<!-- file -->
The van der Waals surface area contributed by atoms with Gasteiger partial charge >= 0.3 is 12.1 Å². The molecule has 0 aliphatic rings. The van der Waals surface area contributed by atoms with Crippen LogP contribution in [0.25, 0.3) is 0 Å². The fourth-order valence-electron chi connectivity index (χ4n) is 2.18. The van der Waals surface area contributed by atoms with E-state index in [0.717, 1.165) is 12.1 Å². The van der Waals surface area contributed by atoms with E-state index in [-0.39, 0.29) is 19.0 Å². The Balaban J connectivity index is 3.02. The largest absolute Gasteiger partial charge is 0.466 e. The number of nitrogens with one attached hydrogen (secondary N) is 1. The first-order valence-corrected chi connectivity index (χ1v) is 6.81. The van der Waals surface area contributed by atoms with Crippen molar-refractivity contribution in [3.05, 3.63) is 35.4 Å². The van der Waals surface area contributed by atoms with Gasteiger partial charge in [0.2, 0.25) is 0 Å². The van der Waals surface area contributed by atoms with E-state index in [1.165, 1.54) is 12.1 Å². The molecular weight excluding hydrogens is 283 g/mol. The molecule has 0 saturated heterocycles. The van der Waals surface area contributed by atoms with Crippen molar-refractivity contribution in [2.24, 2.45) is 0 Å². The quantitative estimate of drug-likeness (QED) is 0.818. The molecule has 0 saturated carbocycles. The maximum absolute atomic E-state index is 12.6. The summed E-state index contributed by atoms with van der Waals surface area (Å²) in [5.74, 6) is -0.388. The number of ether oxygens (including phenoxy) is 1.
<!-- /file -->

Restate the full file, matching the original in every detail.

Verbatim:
The van der Waals surface area contributed by atoms with Gasteiger partial charge >= 0.3 is 12.1 Å². The molecule has 0 aliphatic rings. The van der Waals surface area contributed by atoms with Crippen LogP contribution in [0.25, 0.3) is 0 Å². The fourth-order valence-electron chi connectivity index (χ4n) is 2.18. The van der Waals surface area contributed by atoms with E-state index in [0.717, 1.165) is 12.1 Å². The van der Waals surface area contributed by atoms with E-state index in [-0.39, 0.29) is 19.0 Å². The Balaban J connectivity index is 3.02. The largest absolute Gasteiger partial charge is 0.466 e. The number of nitrogens with one attached hydrogen (secondary N) is 1. The first-order valence-corrected chi connectivity index (χ1v) is 6.81. The van der Waals surface area contributed by atoms with Crippen molar-refractivity contribution in [3.05, 3.63) is 35.4 Å². The van der Waals surface area contributed by atoms with Gasteiger partial charge in [0.2, 0.25) is 0 Å². The van der Waals surface area contributed by atoms with E-state index in [1.165, 1.54) is 12.1 Å². The molecular weight excluding hydrogens is 283 g/mol. The molecule has 0 saturated heterocycles. The van der Waals surface area contributed by atoms with Crippen molar-refractivity contribution in [2.24, 2.45) is 0 Å². The quantitative estimate of drug-likeness (QED) is 0.818. The molecule has 0 saturated carbocycles. The maximum absolute atomic E-state index is 12.6. The summed E-state index contributed by atoms with van der Waals surface area (Å²) in [5.74, 6) is -0.388. The number of ether oxygens (including phenoxy) is 1.